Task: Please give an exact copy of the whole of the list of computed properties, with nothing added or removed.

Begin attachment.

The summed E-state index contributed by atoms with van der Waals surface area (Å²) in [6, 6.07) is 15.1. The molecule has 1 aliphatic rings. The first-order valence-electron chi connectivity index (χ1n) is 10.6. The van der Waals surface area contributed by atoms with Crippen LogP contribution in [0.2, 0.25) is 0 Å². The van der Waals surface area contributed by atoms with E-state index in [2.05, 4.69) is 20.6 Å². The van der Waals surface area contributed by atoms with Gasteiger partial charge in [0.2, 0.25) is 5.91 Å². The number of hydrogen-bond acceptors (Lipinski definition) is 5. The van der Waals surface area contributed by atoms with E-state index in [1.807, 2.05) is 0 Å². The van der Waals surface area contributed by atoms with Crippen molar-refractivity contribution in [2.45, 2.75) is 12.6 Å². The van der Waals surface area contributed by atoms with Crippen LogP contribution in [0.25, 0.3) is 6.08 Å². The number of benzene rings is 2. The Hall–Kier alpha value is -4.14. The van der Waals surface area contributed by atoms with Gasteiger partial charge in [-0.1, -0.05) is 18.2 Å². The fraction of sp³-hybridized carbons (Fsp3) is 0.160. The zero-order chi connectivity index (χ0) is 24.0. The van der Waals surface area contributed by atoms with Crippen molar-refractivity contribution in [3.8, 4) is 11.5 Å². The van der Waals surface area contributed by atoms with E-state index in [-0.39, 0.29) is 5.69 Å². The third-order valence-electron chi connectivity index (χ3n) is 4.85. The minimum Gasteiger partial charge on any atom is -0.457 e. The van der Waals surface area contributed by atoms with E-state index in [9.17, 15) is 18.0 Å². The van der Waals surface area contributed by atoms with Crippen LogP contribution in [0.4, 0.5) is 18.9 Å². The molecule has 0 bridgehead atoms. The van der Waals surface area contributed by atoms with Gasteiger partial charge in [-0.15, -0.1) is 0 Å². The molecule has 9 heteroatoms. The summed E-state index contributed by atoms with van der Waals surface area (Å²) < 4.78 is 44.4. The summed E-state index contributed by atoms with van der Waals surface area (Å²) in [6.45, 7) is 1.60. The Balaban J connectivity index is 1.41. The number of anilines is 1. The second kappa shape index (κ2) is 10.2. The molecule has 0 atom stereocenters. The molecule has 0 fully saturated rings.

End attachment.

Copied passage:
The summed E-state index contributed by atoms with van der Waals surface area (Å²) in [6, 6.07) is 15.1. The molecule has 1 aliphatic rings. The first-order valence-electron chi connectivity index (χ1n) is 10.6. The van der Waals surface area contributed by atoms with Crippen LogP contribution in [0.2, 0.25) is 0 Å². The van der Waals surface area contributed by atoms with E-state index in [2.05, 4.69) is 20.6 Å². The van der Waals surface area contributed by atoms with Gasteiger partial charge in [0.2, 0.25) is 5.91 Å². The number of hydrogen-bond acceptors (Lipinski definition) is 5. The van der Waals surface area contributed by atoms with E-state index in [1.807, 2.05) is 0 Å². The van der Waals surface area contributed by atoms with Crippen molar-refractivity contribution in [2.45, 2.75) is 12.6 Å². The van der Waals surface area contributed by atoms with Crippen LogP contribution in [0.25, 0.3) is 6.08 Å². The number of benzene rings is 2. The Hall–Kier alpha value is -4.14. The van der Waals surface area contributed by atoms with Gasteiger partial charge in [-0.1, -0.05) is 18.2 Å². The fraction of sp³-hybridized carbons (Fsp3) is 0.160. The zero-order chi connectivity index (χ0) is 24.0. The van der Waals surface area contributed by atoms with Crippen molar-refractivity contribution in [3.8, 4) is 11.5 Å². The van der Waals surface area contributed by atoms with E-state index in [-0.39, 0.29) is 5.69 Å². The third-order valence-electron chi connectivity index (χ3n) is 4.85. The minimum Gasteiger partial charge on any atom is -0.457 e. The van der Waals surface area contributed by atoms with E-state index in [9.17, 15) is 18.0 Å². The van der Waals surface area contributed by atoms with Crippen LogP contribution in [0.4, 0.5) is 18.9 Å². The molecule has 0 bridgehead atoms. The van der Waals surface area contributed by atoms with Gasteiger partial charge in [-0.15, -0.1) is 0 Å². The molecule has 9 heteroatoms. The summed E-state index contributed by atoms with van der Waals surface area (Å²) < 4.78 is 44.4. The summed E-state index contributed by atoms with van der Waals surface area (Å²) in [6.45, 7) is 1.60. The Balaban J connectivity index is 1.41. The number of anilines is 1. The second kappa shape index (κ2) is 10.2. The molecule has 0 atom stereocenters. The molecule has 0 fully saturated rings.